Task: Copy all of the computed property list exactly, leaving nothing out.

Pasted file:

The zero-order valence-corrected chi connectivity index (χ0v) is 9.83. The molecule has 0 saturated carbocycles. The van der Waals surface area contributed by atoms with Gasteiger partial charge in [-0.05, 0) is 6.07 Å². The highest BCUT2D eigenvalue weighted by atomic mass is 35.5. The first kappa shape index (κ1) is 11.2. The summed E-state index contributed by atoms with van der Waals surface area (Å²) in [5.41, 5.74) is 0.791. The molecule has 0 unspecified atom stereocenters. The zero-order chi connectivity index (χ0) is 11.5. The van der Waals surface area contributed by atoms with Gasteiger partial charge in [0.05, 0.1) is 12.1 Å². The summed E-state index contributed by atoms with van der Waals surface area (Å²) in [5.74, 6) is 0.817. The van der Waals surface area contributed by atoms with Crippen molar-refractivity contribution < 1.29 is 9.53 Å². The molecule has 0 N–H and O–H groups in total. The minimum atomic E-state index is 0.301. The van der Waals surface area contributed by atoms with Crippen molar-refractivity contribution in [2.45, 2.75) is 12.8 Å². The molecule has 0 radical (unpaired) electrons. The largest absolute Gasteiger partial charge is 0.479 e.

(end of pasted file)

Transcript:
The zero-order valence-corrected chi connectivity index (χ0v) is 9.83. The molecule has 0 saturated carbocycles. The van der Waals surface area contributed by atoms with Gasteiger partial charge in [-0.05, 0) is 6.07 Å². The highest BCUT2D eigenvalue weighted by atomic mass is 35.5. The first kappa shape index (κ1) is 11.2. The summed E-state index contributed by atoms with van der Waals surface area (Å²) in [5.41, 5.74) is 0.791. The molecule has 0 unspecified atom stereocenters. The zero-order chi connectivity index (χ0) is 11.5. The van der Waals surface area contributed by atoms with Gasteiger partial charge in [0.05, 0.1) is 12.1 Å². The summed E-state index contributed by atoms with van der Waals surface area (Å²) in [5.74, 6) is 0.817. The van der Waals surface area contributed by atoms with Crippen molar-refractivity contribution < 1.29 is 9.53 Å². The molecule has 0 N–H and O–H groups in total. The minimum atomic E-state index is 0.301. The van der Waals surface area contributed by atoms with Crippen molar-refractivity contribution in [2.45, 2.75) is 12.8 Å². The molecule has 0 radical (unpaired) electrons. The largest absolute Gasteiger partial charge is 0.479 e.